Harpers Bazaar: How Fashion Saved My Family From the Taliban

March 25, 2011

When the Taliban took over her hometown in 1996, Afghan businesswoman Kamila Sidiqi knew she had to find a way to survive. But she never expected that salvation would come from sewing dresses.

Sitting alone in her living room on a wintry afternoon only months after the Taliban swept into Kabul in 1996, nineteen year-old Kamila Sidiqi realized it was time to take action: she had to find a way to support her family. Her father, a retired Army officer who had always supported his wife and eleven children, had been pushed out of the city. Her family needed her. But what was she to do? Life for Kabul’s women had changed quickly and dramatically under the Taliban. Sadiqi and her sisters remained cooped up indoors for weeks to avoid run-ins with the “Vice and Virtue” enforcers, who had arrived with the city’s new regime. These men patrolled the capital looking for anyone breaking the strict, puritanical laws, especially women who dared to leave the house without a male chaperone or the all-enveloping burqa. A woman’s punishment for baring even an ankle or wrist in public ranged from a beating with a wooden baton to far worse, depending on the soldier’s mood.

– 3/25/2011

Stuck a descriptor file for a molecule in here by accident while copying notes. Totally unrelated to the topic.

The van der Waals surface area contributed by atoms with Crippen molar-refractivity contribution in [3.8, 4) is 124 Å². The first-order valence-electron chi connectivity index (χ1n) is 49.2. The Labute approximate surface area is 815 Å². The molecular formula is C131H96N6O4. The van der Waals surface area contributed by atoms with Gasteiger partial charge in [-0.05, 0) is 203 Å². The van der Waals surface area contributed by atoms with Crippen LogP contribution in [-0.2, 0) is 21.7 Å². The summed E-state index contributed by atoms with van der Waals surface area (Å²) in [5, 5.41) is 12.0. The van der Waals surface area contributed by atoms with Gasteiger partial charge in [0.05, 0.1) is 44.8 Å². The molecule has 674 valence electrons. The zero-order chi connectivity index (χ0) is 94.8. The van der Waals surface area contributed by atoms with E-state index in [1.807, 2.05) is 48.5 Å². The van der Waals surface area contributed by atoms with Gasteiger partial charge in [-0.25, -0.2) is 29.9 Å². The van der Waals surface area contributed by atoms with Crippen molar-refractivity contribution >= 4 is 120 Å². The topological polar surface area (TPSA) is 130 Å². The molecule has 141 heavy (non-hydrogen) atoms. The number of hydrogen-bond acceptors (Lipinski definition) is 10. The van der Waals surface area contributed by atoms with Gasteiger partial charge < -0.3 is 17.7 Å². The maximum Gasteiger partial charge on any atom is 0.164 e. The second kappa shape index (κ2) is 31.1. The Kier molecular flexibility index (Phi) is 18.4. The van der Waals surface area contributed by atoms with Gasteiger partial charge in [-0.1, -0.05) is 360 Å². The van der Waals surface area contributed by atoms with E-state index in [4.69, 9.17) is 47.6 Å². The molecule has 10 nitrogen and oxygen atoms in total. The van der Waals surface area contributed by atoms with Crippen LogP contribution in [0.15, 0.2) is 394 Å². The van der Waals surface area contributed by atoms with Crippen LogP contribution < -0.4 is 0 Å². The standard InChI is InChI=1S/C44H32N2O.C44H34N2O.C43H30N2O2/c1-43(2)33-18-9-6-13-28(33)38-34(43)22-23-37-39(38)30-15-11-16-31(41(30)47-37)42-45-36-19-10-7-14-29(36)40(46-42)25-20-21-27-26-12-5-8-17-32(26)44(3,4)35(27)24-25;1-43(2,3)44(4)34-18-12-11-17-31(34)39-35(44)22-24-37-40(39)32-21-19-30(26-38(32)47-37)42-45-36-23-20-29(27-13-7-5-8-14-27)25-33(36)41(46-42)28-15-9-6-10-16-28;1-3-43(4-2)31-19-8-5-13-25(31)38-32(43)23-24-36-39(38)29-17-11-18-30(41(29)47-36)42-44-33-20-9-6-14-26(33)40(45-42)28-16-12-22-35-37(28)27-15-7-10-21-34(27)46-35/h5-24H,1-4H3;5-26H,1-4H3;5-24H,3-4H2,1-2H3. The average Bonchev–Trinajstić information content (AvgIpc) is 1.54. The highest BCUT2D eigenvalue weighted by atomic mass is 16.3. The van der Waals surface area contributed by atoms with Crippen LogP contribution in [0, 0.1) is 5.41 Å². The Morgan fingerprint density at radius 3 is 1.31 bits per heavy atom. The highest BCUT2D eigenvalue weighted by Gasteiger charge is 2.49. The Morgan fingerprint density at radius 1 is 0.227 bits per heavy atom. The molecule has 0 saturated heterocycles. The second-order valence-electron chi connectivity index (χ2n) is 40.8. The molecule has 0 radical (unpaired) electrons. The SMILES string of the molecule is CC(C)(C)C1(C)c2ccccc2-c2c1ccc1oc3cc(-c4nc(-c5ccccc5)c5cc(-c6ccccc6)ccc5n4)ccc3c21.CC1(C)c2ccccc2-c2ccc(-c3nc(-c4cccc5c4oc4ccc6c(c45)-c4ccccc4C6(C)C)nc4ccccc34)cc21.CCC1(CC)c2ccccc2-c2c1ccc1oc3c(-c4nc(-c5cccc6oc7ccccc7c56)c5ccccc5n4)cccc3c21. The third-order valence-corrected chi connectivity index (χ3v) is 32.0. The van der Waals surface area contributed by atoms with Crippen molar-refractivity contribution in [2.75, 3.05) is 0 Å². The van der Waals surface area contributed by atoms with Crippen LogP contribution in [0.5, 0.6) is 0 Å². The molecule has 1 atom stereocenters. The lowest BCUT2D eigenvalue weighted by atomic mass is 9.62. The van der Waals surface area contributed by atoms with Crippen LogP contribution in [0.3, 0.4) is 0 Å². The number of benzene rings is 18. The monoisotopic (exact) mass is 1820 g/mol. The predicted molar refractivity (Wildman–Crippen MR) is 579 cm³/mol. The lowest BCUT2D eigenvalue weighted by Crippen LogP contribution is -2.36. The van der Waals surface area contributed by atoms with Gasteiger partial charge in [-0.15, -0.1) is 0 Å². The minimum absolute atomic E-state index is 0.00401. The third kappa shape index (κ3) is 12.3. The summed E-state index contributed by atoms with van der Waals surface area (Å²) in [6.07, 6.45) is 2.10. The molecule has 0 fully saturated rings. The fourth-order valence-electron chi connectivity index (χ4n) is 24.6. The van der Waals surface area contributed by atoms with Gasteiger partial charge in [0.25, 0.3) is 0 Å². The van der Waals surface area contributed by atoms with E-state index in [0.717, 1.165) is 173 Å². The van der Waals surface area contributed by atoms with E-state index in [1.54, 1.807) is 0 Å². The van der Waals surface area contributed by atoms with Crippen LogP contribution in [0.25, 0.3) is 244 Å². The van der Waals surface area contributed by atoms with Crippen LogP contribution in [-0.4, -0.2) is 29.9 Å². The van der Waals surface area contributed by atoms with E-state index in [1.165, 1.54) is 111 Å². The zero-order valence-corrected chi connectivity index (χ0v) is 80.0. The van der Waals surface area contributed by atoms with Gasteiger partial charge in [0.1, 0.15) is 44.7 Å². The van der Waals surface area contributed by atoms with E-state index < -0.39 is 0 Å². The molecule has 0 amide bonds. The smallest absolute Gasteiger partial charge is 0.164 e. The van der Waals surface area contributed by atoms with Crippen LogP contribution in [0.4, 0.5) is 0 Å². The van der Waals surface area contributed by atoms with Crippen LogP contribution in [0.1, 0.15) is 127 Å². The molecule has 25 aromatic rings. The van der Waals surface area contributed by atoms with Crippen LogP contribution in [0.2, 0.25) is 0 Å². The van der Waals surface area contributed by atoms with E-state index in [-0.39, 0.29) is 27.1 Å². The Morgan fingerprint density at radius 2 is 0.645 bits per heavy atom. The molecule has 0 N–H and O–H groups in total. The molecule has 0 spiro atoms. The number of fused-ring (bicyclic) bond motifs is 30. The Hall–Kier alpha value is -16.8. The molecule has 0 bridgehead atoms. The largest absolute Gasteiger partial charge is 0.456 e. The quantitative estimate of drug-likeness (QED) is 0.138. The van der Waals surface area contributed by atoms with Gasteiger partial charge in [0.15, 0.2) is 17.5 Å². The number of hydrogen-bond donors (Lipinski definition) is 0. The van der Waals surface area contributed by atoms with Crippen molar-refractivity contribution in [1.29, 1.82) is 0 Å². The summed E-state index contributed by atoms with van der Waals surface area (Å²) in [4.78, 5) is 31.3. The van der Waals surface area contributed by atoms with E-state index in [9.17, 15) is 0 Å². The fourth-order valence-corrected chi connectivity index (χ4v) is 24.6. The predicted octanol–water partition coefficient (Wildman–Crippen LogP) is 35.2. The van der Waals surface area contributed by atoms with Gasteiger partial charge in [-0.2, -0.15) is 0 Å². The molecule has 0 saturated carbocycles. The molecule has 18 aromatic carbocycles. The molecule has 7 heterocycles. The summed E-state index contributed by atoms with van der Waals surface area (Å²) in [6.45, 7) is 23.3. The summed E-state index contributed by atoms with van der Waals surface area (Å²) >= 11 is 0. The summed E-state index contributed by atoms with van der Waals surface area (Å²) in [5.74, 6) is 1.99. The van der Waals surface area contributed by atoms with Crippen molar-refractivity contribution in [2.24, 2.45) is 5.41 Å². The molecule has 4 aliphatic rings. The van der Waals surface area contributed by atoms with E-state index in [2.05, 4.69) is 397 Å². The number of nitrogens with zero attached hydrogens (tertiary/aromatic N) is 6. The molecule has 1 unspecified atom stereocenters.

Turning over different business ideas in her mind, Sadiqi realized that no matter how bad the situation became for women in Afghanistan, there was one thing they would always need: dresses. Kabuli women had long pushed the fashion envelope in their conservative country, swanning through the city in smart pencil skirts, sweater sets and pointed flats in the 1960s and ‘70s. Women from the nation’s educated and elite families set the tone by pairing Parisian-inspired fashions with Afghan furs and wools. They favored dresses for family gatherings centered on the Muslim holidays of Eid, as well as for the elaborate—and expensive—weddings Afghan grooms hosted for their new brides. “There was a big demand for dresses,” says Sadiqi, who was trained as a teacher, not a seamstress. “If women had two or three wedding parties with their relatives, then they needed dresses and they wanted new ones. They did not want to wear the same dress over again, even during the Taliban times.” Sewing was one form of work Sadiqi was able do at home, a critical necessity since Taliban had banned women from working. And while fashion was forced underground and out of sight, it had hardly disappeared. Girls watched Indian films with their families at home on VCRs buried in their yards and unearthed each night. Pakistani fashion magazines were smuggled into Afghanistan and passed around the city, hidden beneath burqas. “Some shops sold these kinds of things very carefully and secretly,” Sadiqi says. “It was possible to find fashion magazines and some postcards which people brought from Pakistan, as well as movies, cassettes and CDs.”